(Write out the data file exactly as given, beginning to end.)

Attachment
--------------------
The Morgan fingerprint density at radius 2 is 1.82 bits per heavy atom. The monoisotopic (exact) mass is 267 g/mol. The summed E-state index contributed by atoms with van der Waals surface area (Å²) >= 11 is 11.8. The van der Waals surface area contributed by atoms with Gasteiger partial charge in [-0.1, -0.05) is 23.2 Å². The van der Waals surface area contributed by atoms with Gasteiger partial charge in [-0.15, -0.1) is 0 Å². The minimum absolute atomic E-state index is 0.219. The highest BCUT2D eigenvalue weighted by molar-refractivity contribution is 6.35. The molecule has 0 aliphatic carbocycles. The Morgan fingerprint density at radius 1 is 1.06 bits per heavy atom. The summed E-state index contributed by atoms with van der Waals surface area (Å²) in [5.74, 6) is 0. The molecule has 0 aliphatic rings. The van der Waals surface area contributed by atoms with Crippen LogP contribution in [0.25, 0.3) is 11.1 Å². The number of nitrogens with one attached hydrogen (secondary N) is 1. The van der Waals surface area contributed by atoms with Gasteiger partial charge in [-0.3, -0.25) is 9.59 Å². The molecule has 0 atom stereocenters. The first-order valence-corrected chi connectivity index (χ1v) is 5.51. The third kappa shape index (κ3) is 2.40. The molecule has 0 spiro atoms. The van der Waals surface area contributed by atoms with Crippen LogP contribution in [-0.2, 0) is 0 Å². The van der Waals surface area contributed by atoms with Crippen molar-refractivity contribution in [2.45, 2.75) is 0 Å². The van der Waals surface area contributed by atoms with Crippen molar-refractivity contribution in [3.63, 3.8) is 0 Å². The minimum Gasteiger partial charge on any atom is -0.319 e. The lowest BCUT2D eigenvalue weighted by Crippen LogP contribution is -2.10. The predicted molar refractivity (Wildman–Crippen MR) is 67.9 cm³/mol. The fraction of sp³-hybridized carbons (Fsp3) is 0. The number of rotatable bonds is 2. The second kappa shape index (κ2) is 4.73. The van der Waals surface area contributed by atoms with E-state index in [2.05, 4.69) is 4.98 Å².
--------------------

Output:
The Morgan fingerprint density at radius 2 is 1.82 bits per heavy atom. The monoisotopic (exact) mass is 267 g/mol. The summed E-state index contributed by atoms with van der Waals surface area (Å²) >= 11 is 11.8. The van der Waals surface area contributed by atoms with Gasteiger partial charge in [-0.1, -0.05) is 23.2 Å². The van der Waals surface area contributed by atoms with Gasteiger partial charge in [-0.15, -0.1) is 0 Å². The minimum absolute atomic E-state index is 0.219. The highest BCUT2D eigenvalue weighted by molar-refractivity contribution is 6.35. The molecule has 0 aliphatic carbocycles. The Morgan fingerprint density at radius 1 is 1.06 bits per heavy atom. The summed E-state index contributed by atoms with van der Waals surface area (Å²) in [5.74, 6) is 0. The molecule has 0 aliphatic rings. The van der Waals surface area contributed by atoms with Crippen LogP contribution in [0.25, 0.3) is 11.1 Å². The number of nitrogens with one attached hydrogen (secondary N) is 1. The van der Waals surface area contributed by atoms with Gasteiger partial charge in [-0.3, -0.25) is 9.59 Å². The molecule has 0 atom stereocenters. The first-order valence-corrected chi connectivity index (χ1v) is 5.51. The third kappa shape index (κ3) is 2.40. The molecule has 0 spiro atoms. The van der Waals surface area contributed by atoms with Crippen LogP contribution in [-0.2, 0) is 0 Å². The van der Waals surface area contributed by atoms with Crippen molar-refractivity contribution in [2.45, 2.75) is 0 Å². The van der Waals surface area contributed by atoms with Crippen molar-refractivity contribution in [3.63, 3.8) is 0 Å². The minimum Gasteiger partial charge on any atom is -0.319 e. The lowest BCUT2D eigenvalue weighted by Crippen LogP contribution is -2.10. The predicted molar refractivity (Wildman–Crippen MR) is 67.9 cm³/mol. The fraction of sp³-hybridized carbons (Fsp3) is 0. The number of rotatable bonds is 2. The second kappa shape index (κ2) is 4.73. The van der Waals surface area contributed by atoms with E-state index in [2.05, 4.69) is 4.98 Å².